A Fictional Hero Mom
Cuddy and Emma

Now, I take you to an episode I saw recently of House. It's not a recent episode; I'm just a rerun junkie. Season 3, episode 17, "Fetal Position."

A highly successful photographer is pregnant, but the baby has multiple, obscure, hard to diagnose problems, because this is House, after all. Her liver is shutting down and she has about two days to live because of whatever is happening with her unborn baby. Doctor House wants her to terminate her pregnancy via D and C, aka kill her 21 week old fetus (as he keeps insisting on calling it). She absolutely refuses to consent to the abortion. So, Cuddy does her best to "pull a House like move" and come up with innovative solutions to save the baby, as she keeps calling him.

I love these lines:

House: You let this woman refuse to terminate, you’re helping her commit suicide. As her doctor, my recommendation is against suicide.
Cuddy: If the baby had a doctor, I think she would recommend exhausting all possibilities before taking its life.

In a moving scene the photographer's unborn baby hold's House's finger as he performs surgery on him in the womb. This echoes a famous photo.
House and Fetus hand

21 week fetus in surgery for spina bifida grips Dr. Bruner's hand
#Sources for fetal and "House" pics embedded in photo captions.

* Rachel's Vineyard offers healing after abortion for both men and women. God loves you no matter what!

*A Tubal pregnancy (or ectopic pregnancy )is one in which the baby stays in the fallopian tubes. The placenta cannot get nourishment for the baby, but the tube will usually eventually rupture and could kill the mother.
Removing the fallopian tubes in an ectopic pregnancy is morally acceptable because the procedure is not directly attacking the baby. The doctor is removing the infected tissue which, sadly, contains the baby. Please see this article at Catholic United for The Faith or this one from EWTN written by Edwin F. Healy for more information on the ethics of treating ectopic and other non-viable pregnancies. I wrote more about this in a previous blog post.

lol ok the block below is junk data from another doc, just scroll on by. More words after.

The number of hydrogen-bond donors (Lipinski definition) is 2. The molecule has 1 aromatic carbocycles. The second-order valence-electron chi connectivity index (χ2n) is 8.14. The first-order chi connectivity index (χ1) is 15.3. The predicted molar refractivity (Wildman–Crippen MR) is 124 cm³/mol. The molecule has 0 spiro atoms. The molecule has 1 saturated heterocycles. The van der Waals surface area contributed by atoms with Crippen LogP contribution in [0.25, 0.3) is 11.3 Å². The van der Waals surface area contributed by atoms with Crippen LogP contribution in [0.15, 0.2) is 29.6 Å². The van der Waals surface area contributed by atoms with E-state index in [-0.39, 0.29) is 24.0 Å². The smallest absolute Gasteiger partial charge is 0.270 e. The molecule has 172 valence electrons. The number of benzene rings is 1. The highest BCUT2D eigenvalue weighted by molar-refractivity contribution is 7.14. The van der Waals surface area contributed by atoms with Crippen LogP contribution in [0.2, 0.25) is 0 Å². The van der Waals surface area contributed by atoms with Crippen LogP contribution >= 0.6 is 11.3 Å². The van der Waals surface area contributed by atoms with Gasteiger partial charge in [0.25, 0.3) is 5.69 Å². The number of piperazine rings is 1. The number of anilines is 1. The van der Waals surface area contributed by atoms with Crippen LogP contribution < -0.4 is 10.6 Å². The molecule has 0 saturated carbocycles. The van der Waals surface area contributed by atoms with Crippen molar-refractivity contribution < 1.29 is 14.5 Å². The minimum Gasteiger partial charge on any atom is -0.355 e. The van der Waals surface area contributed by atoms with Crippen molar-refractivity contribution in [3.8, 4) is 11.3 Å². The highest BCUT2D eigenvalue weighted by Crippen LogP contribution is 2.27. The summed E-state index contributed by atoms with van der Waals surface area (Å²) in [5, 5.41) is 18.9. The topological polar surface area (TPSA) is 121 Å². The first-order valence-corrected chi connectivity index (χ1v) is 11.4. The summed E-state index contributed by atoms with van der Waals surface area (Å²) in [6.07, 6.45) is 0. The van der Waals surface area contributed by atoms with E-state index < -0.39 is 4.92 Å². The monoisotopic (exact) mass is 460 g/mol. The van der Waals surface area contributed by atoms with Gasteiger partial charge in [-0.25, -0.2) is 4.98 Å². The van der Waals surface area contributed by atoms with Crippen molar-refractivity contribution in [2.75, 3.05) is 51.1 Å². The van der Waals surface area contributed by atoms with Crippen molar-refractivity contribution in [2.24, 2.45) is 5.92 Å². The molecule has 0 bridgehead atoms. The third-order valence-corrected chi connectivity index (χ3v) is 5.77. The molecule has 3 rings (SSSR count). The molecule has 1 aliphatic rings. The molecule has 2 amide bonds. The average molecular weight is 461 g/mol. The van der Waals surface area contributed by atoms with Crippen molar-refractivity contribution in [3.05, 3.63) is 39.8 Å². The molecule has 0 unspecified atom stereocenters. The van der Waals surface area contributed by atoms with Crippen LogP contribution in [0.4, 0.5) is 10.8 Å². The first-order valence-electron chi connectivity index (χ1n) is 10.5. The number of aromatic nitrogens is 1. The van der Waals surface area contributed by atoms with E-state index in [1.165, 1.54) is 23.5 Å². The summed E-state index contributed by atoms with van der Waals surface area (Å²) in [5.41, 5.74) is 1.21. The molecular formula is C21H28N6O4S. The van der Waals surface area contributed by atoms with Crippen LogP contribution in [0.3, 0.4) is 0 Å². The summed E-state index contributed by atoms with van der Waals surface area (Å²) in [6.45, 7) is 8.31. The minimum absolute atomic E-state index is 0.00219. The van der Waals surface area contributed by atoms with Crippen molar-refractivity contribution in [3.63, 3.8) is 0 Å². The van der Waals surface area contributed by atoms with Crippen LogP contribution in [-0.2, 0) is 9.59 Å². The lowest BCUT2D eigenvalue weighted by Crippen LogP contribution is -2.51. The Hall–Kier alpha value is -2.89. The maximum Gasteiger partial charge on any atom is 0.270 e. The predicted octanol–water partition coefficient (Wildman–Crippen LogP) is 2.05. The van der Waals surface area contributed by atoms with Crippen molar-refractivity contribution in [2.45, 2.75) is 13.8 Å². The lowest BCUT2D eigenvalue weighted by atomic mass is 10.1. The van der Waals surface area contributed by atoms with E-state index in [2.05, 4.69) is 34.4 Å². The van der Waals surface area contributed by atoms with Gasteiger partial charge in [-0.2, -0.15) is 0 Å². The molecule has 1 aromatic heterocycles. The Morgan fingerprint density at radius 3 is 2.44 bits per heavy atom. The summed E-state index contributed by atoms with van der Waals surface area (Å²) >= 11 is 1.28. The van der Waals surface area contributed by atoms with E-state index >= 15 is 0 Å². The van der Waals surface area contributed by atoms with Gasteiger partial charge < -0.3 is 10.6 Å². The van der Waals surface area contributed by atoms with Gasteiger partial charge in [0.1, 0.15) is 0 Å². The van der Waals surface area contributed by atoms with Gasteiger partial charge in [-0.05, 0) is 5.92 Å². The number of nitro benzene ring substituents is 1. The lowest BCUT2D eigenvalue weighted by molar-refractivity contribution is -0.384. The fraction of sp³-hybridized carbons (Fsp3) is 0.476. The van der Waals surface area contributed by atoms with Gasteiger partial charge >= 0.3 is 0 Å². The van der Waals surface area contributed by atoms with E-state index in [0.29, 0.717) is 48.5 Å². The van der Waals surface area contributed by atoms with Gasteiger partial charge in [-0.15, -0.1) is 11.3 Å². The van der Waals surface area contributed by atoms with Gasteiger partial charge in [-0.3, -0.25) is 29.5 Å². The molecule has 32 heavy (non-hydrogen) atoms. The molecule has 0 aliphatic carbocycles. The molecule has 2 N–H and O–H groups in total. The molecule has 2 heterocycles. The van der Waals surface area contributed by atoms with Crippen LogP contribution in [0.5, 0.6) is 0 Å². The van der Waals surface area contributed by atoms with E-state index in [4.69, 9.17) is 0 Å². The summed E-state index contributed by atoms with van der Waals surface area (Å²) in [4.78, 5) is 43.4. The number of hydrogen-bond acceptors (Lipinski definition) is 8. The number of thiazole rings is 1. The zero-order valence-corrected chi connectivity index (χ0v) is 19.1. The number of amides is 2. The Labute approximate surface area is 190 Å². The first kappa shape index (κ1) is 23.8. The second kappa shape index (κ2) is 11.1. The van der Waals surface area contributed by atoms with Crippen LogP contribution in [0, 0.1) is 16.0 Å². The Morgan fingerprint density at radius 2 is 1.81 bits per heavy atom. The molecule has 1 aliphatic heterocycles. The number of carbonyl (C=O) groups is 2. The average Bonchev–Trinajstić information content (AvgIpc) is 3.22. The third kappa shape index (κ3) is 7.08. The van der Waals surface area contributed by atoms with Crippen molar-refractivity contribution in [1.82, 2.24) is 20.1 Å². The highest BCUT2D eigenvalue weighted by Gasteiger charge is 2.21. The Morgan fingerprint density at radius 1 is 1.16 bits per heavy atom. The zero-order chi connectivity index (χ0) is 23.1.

1. What bothers me is that folks don't seem to get the connection between killed an 'unwanted' baby in the womb and killing an 'unwanted' Jew in a Nazi death camp.

    In both cases a human person has been declared less-than-human and killable. The main difference is that the 'unwanted' Jews were largely able to speak out concerning their shift from human life to less-than-human, while an unborn child, a 'defective' newborn, and a profoundly disabled person such as Terri Schiavo cannot speak out to defend their lives.

  2. Such good points, Nissa. I just wish I could figure out how to convince people, especially those who already agree that they're advocating killing human beings. By then, I think their morality is just too far from my morality, we're no longer talking the same language.

    But I guess a regular person, once they see an unborn child, hear the heartbeat, they'll think.

    Oh, and Terri Schiavo--only a monster or somebody with a heart of stone can hear about her story and not to be moved. Yeah, for most people it's a matter of learning and thinking.

    I get sooo many hits for my blog by people searching for phrases having to do with fetal gestation and abortion at "such and such" weeks. It's encouraging that people think and do research. I can't change the minds of people I know personally, but maybe I've saved a baby I'll never meet. Who knows? Maybe I'm doing no good at all, but I must try.